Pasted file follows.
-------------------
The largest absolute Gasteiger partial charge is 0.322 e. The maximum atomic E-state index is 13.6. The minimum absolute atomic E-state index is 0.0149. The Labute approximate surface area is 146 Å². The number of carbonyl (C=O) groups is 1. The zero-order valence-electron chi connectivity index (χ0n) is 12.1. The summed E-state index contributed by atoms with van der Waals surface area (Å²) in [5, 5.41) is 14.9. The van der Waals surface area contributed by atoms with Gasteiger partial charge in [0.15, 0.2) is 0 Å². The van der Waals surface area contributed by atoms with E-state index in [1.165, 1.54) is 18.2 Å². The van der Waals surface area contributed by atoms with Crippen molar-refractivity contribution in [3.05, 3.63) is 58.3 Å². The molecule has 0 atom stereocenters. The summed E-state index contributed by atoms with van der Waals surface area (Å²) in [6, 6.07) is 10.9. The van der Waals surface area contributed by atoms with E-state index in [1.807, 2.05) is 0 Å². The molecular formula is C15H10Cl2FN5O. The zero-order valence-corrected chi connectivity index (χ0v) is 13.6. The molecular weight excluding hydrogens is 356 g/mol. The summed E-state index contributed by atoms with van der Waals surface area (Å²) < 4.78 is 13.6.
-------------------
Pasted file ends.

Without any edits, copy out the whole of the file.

The largest absolute Gasteiger partial charge is 0.322 e. The maximum atomic E-state index is 13.6. The minimum absolute atomic E-state index is 0.0149. The Labute approximate surface area is 146 Å². The number of carbonyl (C=O) groups is 1. The zero-order valence-electron chi connectivity index (χ0n) is 12.1. The summed E-state index contributed by atoms with van der Waals surface area (Å²) in [5, 5.41) is 14.9. The van der Waals surface area contributed by atoms with Gasteiger partial charge in [0.15, 0.2) is 0 Å². The van der Waals surface area contributed by atoms with E-state index in [1.165, 1.54) is 18.2 Å². The van der Waals surface area contributed by atoms with Crippen molar-refractivity contribution in [3.05, 3.63) is 58.3 Å². The molecule has 0 atom stereocenters. The summed E-state index contributed by atoms with van der Waals surface area (Å²) in [6, 6.07) is 10.9. The van der Waals surface area contributed by atoms with E-state index in [1.807, 2.05) is 0 Å². The molecular formula is C15H10Cl2FN5O. The zero-order valence-corrected chi connectivity index (χ0v) is 13.6. The molecular weight excluding hydrogens is 356 g/mol. The summed E-state index contributed by atoms with van der Waals surface area (Å²) < 4.78 is 13.6.